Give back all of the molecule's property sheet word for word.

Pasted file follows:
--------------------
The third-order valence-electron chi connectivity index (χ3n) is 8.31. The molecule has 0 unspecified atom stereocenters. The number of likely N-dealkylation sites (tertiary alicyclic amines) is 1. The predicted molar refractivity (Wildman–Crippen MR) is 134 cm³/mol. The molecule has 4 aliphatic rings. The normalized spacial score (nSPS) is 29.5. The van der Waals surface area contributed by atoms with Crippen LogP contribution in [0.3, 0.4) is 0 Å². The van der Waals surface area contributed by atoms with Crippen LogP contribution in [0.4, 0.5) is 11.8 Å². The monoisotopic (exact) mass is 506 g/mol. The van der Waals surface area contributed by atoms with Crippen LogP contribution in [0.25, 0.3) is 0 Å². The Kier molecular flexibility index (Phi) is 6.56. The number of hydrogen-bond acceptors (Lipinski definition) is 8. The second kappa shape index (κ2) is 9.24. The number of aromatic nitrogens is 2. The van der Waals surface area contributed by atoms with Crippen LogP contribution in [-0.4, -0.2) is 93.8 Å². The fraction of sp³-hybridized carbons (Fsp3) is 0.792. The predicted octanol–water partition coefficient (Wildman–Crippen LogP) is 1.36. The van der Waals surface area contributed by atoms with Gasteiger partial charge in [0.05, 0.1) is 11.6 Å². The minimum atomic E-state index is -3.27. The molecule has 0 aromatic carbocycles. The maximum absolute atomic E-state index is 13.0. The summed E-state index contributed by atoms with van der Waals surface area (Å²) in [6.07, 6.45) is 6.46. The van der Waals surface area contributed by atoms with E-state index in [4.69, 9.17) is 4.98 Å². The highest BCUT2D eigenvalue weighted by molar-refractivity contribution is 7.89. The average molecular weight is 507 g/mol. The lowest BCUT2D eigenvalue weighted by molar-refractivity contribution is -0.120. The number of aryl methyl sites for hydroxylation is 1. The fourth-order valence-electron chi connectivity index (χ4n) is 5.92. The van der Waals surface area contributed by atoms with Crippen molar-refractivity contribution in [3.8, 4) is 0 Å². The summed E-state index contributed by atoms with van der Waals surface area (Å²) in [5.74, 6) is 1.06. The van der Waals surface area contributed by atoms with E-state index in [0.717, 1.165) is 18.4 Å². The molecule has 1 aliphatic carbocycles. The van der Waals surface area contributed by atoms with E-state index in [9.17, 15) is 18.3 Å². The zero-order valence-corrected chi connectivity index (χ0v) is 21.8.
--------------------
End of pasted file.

The third-order valence-electron chi connectivity index (χ3n) is 8.31. The molecule has 0 unspecified atom stereocenters. The number of likely N-dealkylation sites (tertiary alicyclic amines) is 1. The predicted molar refractivity (Wildman–Crippen MR) is 134 cm³/mol. The molecule has 4 aliphatic rings. The normalized spacial score (nSPS) is 29.5. The van der Waals surface area contributed by atoms with Crippen LogP contribution in [0.3, 0.4) is 0 Å². The van der Waals surface area contributed by atoms with Crippen LogP contribution in [0.4, 0.5) is 11.8 Å². The monoisotopic (exact) mass is 506 g/mol. The van der Waals surface area contributed by atoms with Crippen LogP contribution in [0.25, 0.3) is 0 Å². The Kier molecular flexibility index (Phi) is 6.56. The number of hydrogen-bond acceptors (Lipinski definition) is 8. The second kappa shape index (κ2) is 9.24. The number of aromatic nitrogens is 2. The van der Waals surface area contributed by atoms with Crippen LogP contribution in [-0.4, -0.2) is 93.8 Å². The fraction of sp³-hybridized carbons (Fsp3) is 0.792. The predicted octanol–water partition coefficient (Wildman–Crippen LogP) is 1.36. The van der Waals surface area contributed by atoms with Gasteiger partial charge in [0.05, 0.1) is 11.6 Å². The minimum atomic E-state index is -3.27. The molecule has 0 aromatic carbocycles. The maximum absolute atomic E-state index is 13.0. The summed E-state index contributed by atoms with van der Waals surface area (Å²) in [6.07, 6.45) is 6.46. The van der Waals surface area contributed by atoms with E-state index in [4.69, 9.17) is 4.98 Å². The highest BCUT2D eigenvalue weighted by molar-refractivity contribution is 7.89. The average molecular weight is 507 g/mol. The lowest BCUT2D eigenvalue weighted by molar-refractivity contribution is -0.120. The number of aryl methyl sites for hydroxylation is 1. The fourth-order valence-electron chi connectivity index (χ4n) is 5.92. The van der Waals surface area contributed by atoms with Crippen molar-refractivity contribution in [3.8, 4) is 0 Å². The summed E-state index contributed by atoms with van der Waals surface area (Å²) in [5.74, 6) is 1.06. The van der Waals surface area contributed by atoms with E-state index in [0.717, 1.165) is 18.4 Å². The molecule has 1 aliphatic carbocycles. The van der Waals surface area contributed by atoms with E-state index in [9.17, 15) is 18.3 Å². The zero-order valence-corrected chi connectivity index (χ0v) is 21.8.